Publicity: Jacob Daneman firstname.lastname@example.org
I think it's best to read into that name, to put it right up against yourself.
It's walking alone when you're walking with someone else.
Roberto Carlos Lange enters the room before his body does. Like light, like sound, like every single thing that travels on its own wavelength. As long as I've known him, he's done what he wants. Not that Roberto, like the best artists, ever had a choice. From the room he grew up in, down in South Florida, to his apartment in Savannah -- where I had my first dreams of a record label, where his neighbors were the guys that would become Bear In Heaven -- Roberto Lange was never not making music. Dog-eared LPs crossfaded with MPC 2000 vibrations. The humidity, that restless tropical silent partner, crept in. The slow-dance of school turned into the primal late-night shake of near-mythical live shows that, a decade ago and in the marsh, laid the fossil bed for Helado Negro.
"Ilumina Vos" breaks the ice for Helado Negro's new album Invisible Life. Press play and you lose your season. He's talking to you in Spanish. He's talking to you, perhaps with more volume, in the language he's been teaching us all over the past three years through the lessons of the seductive full-length Canta Lechuza, the sub-narrative exploration EP Island Universe Story One, and the all-in collaboration, OMBRE, with Juliana Barwick. This immersive curriculum, paired with our own capacity for feeling, will make Invisible Life visible. At least as much Roberto Lange wants us to see of himself. Translate the name of that first song for the first clue: it illuminates you.
This is a wake-and-take-off kind of record, tones whittled out of time and all its impressions, not to mention Roberto's refined love affairs with synthesis, sampling, and his own strengthening voice (always bilingual, the son of Ecuadorian immigrants). Second track "Lentamente" (or "slowly") gets you moving and singing at just the right pace, believing in words you may not understand. Invisible Life is brilliantly accomplished in its ability to soundtrack Life. I've had coffee with it. I've driven through the mountains with it. And, most notably, it's stopped me dead in my tracks and suddenly become The Thing that I'm thinking about, alone, because it's suddenly freestanding and disconnected from its maker. This is the transcendent zone, that place where music gets transferred from the artist to the listener and takes on its own life. In the way of artists like Caetano Veloso, the Sea and Cake, and even Sade, Helado Negro floats beyond his own identity into that democratic forest of shape and color.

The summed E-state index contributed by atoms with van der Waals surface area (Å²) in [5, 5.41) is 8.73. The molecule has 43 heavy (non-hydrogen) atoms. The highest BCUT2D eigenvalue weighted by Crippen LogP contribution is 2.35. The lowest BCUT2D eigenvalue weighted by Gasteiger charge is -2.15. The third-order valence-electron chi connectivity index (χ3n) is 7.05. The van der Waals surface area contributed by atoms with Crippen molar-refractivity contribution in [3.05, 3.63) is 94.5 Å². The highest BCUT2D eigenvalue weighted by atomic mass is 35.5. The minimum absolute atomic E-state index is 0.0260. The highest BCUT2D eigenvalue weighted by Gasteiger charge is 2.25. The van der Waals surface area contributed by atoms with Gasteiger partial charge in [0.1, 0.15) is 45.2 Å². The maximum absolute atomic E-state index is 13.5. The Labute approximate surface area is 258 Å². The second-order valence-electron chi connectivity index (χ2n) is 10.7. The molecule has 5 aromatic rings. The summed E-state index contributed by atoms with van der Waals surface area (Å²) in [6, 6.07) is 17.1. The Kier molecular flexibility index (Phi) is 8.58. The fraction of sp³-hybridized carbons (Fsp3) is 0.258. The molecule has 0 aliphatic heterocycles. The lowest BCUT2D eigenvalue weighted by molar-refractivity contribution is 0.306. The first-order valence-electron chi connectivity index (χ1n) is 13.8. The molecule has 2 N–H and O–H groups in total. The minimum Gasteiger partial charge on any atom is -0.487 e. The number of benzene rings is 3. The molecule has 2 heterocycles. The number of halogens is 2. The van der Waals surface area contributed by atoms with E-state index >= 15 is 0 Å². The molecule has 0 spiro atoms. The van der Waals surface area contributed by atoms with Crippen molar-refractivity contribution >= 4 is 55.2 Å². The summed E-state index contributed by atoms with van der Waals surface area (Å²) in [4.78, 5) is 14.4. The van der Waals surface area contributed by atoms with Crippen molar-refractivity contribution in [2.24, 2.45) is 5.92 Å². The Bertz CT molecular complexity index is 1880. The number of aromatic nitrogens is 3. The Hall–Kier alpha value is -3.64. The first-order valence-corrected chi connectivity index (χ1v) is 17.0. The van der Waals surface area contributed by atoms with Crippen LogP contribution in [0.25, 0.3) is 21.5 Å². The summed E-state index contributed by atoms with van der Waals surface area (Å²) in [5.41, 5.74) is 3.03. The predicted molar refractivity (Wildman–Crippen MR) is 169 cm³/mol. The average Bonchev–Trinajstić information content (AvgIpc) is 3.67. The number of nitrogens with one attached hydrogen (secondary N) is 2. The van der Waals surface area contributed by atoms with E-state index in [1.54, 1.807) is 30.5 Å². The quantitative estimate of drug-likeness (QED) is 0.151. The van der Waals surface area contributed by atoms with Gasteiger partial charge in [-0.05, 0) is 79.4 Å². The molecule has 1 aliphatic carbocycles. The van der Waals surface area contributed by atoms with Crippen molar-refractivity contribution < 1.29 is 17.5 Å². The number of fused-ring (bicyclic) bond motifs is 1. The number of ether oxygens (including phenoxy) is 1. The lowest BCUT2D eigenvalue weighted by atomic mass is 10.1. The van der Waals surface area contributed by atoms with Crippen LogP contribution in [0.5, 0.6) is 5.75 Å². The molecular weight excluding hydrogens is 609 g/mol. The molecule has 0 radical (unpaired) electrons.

I keep going back to "Relatives." Nestled well into side B, its slow dub pop simplicity dips into straight-up perfection. I was sold before minute one -- then I heard Jon Philpot's voice sing-talking the chorus to me in English. "Whatever you say, whatever you want me to do." The Bear In Heaven frontman's contribution is one of a key few on the album, including more old friends like Eduardo Alonso (Feathers) and Matt Crum (Lange's longtime bandmate in ROM), as well as kindred and vast spirit Devendra Banhart. Banhart's guitar on "Arboles" multiplies the whispered dream of Helado Negro into technicolor parallel existences. Those of us who call him a friend and a brother, we see those colors. Sometimes we even name them. He asks us to. Roberto Lange, the conductor, the man alone, has always kept his family close, even if its definition has expanded from his mother's kitchen to the long-stretching road that sends him from one show to the next.
Between all these lines and in the space between each of us is the definition of Invisible Life. It's that space where we sit and figure things out. It's what we're looking at when we seem to just be staring down the wall. It's the words we can't say to the people we love. It's a daydream. And, in its solitude, a torment. Roberto Lange, in all his conspicuous vibrance -- you can't miss him on the street -- is translating a whole unmapped internal universe. And aren't we all? That's what you'll hear when you put this on: you talking to yourself. And you didn't think you could speak Spanish.
-Sara Padgett Heathcott, Hometapes